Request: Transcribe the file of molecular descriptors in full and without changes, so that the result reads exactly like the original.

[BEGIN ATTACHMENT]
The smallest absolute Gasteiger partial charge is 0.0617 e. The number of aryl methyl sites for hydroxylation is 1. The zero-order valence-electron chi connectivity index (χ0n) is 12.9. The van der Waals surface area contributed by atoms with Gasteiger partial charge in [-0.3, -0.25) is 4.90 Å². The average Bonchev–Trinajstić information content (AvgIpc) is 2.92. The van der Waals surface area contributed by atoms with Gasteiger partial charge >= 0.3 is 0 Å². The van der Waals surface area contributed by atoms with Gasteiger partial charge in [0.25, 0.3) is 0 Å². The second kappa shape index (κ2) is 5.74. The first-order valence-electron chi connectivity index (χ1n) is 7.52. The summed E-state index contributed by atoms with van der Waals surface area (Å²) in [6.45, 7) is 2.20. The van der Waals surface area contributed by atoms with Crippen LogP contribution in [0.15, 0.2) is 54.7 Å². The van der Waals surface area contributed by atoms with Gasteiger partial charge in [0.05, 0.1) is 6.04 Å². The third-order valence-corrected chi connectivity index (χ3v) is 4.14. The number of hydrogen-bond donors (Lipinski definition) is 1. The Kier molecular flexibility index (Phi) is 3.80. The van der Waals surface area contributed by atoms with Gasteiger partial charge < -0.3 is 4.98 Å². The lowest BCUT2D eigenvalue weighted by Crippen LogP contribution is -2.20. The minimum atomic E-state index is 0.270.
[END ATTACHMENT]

The smallest absolute Gasteiger partial charge is 0.0617 e. The number of aryl methyl sites for hydroxylation is 1. The zero-order valence-electron chi connectivity index (χ0n) is 12.9. The van der Waals surface area contributed by atoms with Gasteiger partial charge in [-0.3, -0.25) is 4.90 Å². The average Bonchev–Trinajstić information content (AvgIpc) is 2.92. The van der Waals surface area contributed by atoms with Gasteiger partial charge >= 0.3 is 0 Å². The van der Waals surface area contributed by atoms with Gasteiger partial charge in [0.25, 0.3) is 0 Å². The second kappa shape index (κ2) is 5.74. The first-order valence-electron chi connectivity index (χ1n) is 7.52. The summed E-state index contributed by atoms with van der Waals surface area (Å²) in [6.45, 7) is 2.20. The van der Waals surface area contributed by atoms with Crippen LogP contribution in [0.15, 0.2) is 54.7 Å². The van der Waals surface area contributed by atoms with Gasteiger partial charge in [0.05, 0.1) is 6.04 Å². The third-order valence-corrected chi connectivity index (χ3v) is 4.14. The number of hydrogen-bond donors (Lipinski definition) is 1. The Kier molecular flexibility index (Phi) is 3.80. The van der Waals surface area contributed by atoms with Gasteiger partial charge < -0.3 is 4.98 Å². The lowest BCUT2D eigenvalue weighted by Crippen LogP contribution is -2.20. The minimum atomic E-state index is 0.270.